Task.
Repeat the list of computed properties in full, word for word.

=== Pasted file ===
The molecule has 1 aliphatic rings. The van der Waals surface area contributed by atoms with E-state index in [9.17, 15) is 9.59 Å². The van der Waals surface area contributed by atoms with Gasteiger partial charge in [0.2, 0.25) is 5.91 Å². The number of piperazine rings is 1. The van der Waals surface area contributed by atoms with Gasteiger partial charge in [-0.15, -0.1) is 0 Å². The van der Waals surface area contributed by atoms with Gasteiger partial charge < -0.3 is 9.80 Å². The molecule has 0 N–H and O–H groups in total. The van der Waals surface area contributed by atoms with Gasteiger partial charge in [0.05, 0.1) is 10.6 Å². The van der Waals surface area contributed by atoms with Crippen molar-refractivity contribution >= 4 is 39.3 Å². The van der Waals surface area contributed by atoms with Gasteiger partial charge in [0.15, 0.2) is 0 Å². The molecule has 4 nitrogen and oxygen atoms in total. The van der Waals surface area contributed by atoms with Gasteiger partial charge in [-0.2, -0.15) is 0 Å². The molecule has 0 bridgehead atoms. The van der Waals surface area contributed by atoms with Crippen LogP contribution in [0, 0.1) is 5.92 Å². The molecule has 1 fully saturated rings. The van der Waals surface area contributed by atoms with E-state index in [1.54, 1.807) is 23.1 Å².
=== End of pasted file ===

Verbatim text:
The molecule has 1 aliphatic rings. The van der Waals surface area contributed by atoms with E-state index in [9.17, 15) is 9.59 Å². The van der Waals surface area contributed by atoms with Gasteiger partial charge in [0.2, 0.25) is 5.91 Å². The number of piperazine rings is 1. The van der Waals surface area contributed by atoms with Gasteiger partial charge in [-0.15, -0.1) is 0 Å². The van der Waals surface area contributed by atoms with Gasteiger partial charge < -0.3 is 9.80 Å². The molecule has 0 N–H and O–H groups in total. The van der Waals surface area contributed by atoms with Gasteiger partial charge in [0.05, 0.1) is 10.6 Å². The van der Waals surface area contributed by atoms with Crippen molar-refractivity contribution >= 4 is 39.3 Å². The van der Waals surface area contributed by atoms with Gasteiger partial charge in [0.15, 0.2) is 0 Å². The molecule has 4 nitrogen and oxygen atoms in total. The van der Waals surface area contributed by atoms with Gasteiger partial charge in [-0.2, -0.15) is 0 Å². The molecule has 0 bridgehead atoms. The van der Waals surface area contributed by atoms with Crippen LogP contribution in [0, 0.1) is 5.92 Å². The molecule has 1 fully saturated rings. The van der Waals surface area contributed by atoms with E-state index in [1.54, 1.807) is 23.1 Å².